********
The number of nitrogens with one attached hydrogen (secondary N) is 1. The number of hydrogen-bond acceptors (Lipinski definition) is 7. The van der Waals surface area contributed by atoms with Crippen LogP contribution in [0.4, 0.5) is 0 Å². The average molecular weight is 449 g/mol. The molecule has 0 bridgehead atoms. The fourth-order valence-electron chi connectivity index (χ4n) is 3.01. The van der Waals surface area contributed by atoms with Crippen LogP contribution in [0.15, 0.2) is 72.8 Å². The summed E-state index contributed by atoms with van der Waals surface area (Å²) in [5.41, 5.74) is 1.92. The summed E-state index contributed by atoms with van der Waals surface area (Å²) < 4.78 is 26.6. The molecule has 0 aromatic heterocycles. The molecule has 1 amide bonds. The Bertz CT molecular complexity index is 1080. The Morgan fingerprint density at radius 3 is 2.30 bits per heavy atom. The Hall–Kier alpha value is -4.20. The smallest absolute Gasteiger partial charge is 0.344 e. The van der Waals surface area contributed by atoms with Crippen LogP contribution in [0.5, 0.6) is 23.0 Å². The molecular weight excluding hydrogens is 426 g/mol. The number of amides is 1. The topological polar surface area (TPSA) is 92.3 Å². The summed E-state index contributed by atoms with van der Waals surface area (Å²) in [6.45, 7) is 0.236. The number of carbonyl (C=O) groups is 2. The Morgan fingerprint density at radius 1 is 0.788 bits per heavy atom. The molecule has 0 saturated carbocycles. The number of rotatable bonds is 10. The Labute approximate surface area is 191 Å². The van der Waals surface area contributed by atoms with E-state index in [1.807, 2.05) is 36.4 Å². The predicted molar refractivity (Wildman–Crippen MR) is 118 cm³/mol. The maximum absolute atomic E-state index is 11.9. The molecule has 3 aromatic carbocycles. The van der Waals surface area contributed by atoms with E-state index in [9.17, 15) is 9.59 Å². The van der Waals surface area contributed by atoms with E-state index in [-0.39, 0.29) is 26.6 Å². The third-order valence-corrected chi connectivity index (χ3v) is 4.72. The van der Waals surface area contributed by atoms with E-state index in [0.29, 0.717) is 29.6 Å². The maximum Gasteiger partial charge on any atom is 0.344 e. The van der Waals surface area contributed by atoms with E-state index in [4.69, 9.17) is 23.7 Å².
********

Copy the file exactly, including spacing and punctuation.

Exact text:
The number of nitrogens with one attached hydrogen (secondary N) is 1. The number of hydrogen-bond acceptors (Lipinski definition) is 7. The van der Waals surface area contributed by atoms with Crippen LogP contribution in [0.4, 0.5) is 0 Å². The average molecular weight is 449 g/mol. The molecule has 0 bridgehead atoms. The fourth-order valence-electron chi connectivity index (χ4n) is 3.01. The van der Waals surface area contributed by atoms with Crippen LogP contribution in [0.15, 0.2) is 72.8 Å². The summed E-state index contributed by atoms with van der Waals surface area (Å²) in [5.41, 5.74) is 1.92. The summed E-state index contributed by atoms with van der Waals surface area (Å²) < 4.78 is 26.6. The molecule has 0 aromatic heterocycles. The molecule has 1 amide bonds. The Bertz CT molecular complexity index is 1080. The Morgan fingerprint density at radius 3 is 2.30 bits per heavy atom. The Hall–Kier alpha value is -4.20. The smallest absolute Gasteiger partial charge is 0.344 e. The van der Waals surface area contributed by atoms with Crippen LogP contribution in [0.5, 0.6) is 23.0 Å². The molecular weight excluding hydrogens is 426 g/mol. The number of amides is 1. The topological polar surface area (TPSA) is 92.3 Å². The summed E-state index contributed by atoms with van der Waals surface area (Å²) in [6.45, 7) is 0.236. The number of carbonyl (C=O) groups is 2. The Morgan fingerprint density at radius 1 is 0.788 bits per heavy atom. The molecule has 0 saturated carbocycles. The number of rotatable bonds is 10. The Labute approximate surface area is 191 Å². The van der Waals surface area contributed by atoms with E-state index in [1.807, 2.05) is 36.4 Å². The predicted molar refractivity (Wildman–Crippen MR) is 118 cm³/mol. The maximum absolute atomic E-state index is 11.9. The molecule has 3 aromatic carbocycles. The van der Waals surface area contributed by atoms with E-state index in [9.17, 15) is 9.59 Å². The van der Waals surface area contributed by atoms with E-state index in [-0.39, 0.29) is 26.6 Å². The third-order valence-corrected chi connectivity index (χ3v) is 4.72. The van der Waals surface area contributed by atoms with E-state index in [0.29, 0.717) is 29.6 Å². The maximum Gasteiger partial charge on any atom is 0.344 e. The van der Waals surface area contributed by atoms with E-state index in [4.69, 9.17) is 23.7 Å².